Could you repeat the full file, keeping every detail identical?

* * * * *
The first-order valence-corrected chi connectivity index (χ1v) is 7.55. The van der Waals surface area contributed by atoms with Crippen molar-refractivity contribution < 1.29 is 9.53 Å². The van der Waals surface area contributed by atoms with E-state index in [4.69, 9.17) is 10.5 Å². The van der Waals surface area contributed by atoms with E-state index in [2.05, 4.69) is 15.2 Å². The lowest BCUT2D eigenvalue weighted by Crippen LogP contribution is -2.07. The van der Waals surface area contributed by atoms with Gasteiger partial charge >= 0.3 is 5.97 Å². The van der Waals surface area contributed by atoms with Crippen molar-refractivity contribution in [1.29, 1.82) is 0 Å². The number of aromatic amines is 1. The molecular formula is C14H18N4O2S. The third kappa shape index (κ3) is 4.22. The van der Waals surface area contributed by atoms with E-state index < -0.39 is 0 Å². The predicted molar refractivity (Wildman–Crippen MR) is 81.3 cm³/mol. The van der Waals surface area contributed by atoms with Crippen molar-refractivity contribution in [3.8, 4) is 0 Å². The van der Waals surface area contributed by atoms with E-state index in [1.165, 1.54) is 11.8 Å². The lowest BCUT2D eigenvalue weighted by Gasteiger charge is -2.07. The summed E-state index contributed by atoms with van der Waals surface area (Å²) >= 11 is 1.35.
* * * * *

The first-order valence-corrected chi connectivity index (χ1v) is 7.55. The van der Waals surface area contributed by atoms with Crippen molar-refractivity contribution < 1.29 is 9.53 Å². The van der Waals surface area contributed by atoms with E-state index in [4.69, 9.17) is 10.5 Å². The van der Waals surface area contributed by atoms with E-state index in [2.05, 4.69) is 15.2 Å². The lowest BCUT2D eigenvalue weighted by Crippen LogP contribution is -2.07. The van der Waals surface area contributed by atoms with Gasteiger partial charge >= 0.3 is 5.97 Å². The van der Waals surface area contributed by atoms with Crippen molar-refractivity contribution in [1.29, 1.82) is 0 Å². The number of aromatic amines is 1. The molecular formula is C14H18N4O2S. The third kappa shape index (κ3) is 4.22. The van der Waals surface area contributed by atoms with E-state index < -0.39 is 0 Å². The predicted molar refractivity (Wildman–Crippen MR) is 81.3 cm³/mol. The van der Waals surface area contributed by atoms with Crippen molar-refractivity contribution in [3.8, 4) is 0 Å². The van der Waals surface area contributed by atoms with E-state index in [1.165, 1.54) is 11.8 Å². The lowest BCUT2D eigenvalue weighted by Gasteiger charge is -2.07. The summed E-state index contributed by atoms with van der Waals surface area (Å²) >= 11 is 1.35.